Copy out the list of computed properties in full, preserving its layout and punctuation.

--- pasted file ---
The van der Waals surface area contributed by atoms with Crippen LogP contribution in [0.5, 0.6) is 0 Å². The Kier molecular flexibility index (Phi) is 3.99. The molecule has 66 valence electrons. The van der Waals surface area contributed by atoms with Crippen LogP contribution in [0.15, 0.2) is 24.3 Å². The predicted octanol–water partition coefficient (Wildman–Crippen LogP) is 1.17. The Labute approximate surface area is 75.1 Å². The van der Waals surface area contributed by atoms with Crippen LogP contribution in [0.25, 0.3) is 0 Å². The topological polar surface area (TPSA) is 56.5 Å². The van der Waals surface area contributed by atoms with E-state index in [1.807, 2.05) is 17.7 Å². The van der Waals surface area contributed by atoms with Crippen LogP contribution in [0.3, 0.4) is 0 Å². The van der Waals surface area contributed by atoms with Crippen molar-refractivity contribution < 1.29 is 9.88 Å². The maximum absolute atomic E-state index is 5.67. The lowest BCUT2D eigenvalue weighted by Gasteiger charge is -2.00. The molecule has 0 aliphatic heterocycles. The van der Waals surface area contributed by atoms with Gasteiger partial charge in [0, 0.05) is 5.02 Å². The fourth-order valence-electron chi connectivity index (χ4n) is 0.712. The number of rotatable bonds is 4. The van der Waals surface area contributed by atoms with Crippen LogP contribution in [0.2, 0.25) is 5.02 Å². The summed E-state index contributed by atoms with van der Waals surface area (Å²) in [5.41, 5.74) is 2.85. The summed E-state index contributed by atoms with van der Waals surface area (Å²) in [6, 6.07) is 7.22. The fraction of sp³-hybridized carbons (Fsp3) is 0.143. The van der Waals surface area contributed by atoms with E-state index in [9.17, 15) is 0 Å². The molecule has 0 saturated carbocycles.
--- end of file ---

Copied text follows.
The van der Waals surface area contributed by atoms with Crippen LogP contribution in [0.5, 0.6) is 0 Å². The Kier molecular flexibility index (Phi) is 3.99. The molecule has 66 valence electrons. The van der Waals surface area contributed by atoms with Crippen LogP contribution in [0.15, 0.2) is 24.3 Å². The predicted octanol–water partition coefficient (Wildman–Crippen LogP) is 1.17. The Labute approximate surface area is 75.1 Å². The van der Waals surface area contributed by atoms with Crippen LogP contribution in [0.25, 0.3) is 0 Å². The topological polar surface area (TPSA) is 56.5 Å². The van der Waals surface area contributed by atoms with E-state index in [1.807, 2.05) is 17.7 Å². The van der Waals surface area contributed by atoms with Crippen LogP contribution in [0.3, 0.4) is 0 Å². The van der Waals surface area contributed by atoms with Crippen molar-refractivity contribution < 1.29 is 9.88 Å². The maximum absolute atomic E-state index is 5.67. The lowest BCUT2D eigenvalue weighted by Gasteiger charge is -2.00. The molecule has 0 aliphatic heterocycles. The van der Waals surface area contributed by atoms with Gasteiger partial charge in [0, 0.05) is 5.02 Å². The fourth-order valence-electron chi connectivity index (χ4n) is 0.712. The number of rotatable bonds is 4. The van der Waals surface area contributed by atoms with Crippen LogP contribution in [0.2, 0.25) is 5.02 Å². The summed E-state index contributed by atoms with van der Waals surface area (Å²) in [5.41, 5.74) is 2.85. The summed E-state index contributed by atoms with van der Waals surface area (Å²) in [6, 6.07) is 7.22. The fraction of sp³-hybridized carbons (Fsp3) is 0.143. The van der Waals surface area contributed by atoms with E-state index in [9.17, 15) is 0 Å². The molecule has 0 saturated carbocycles.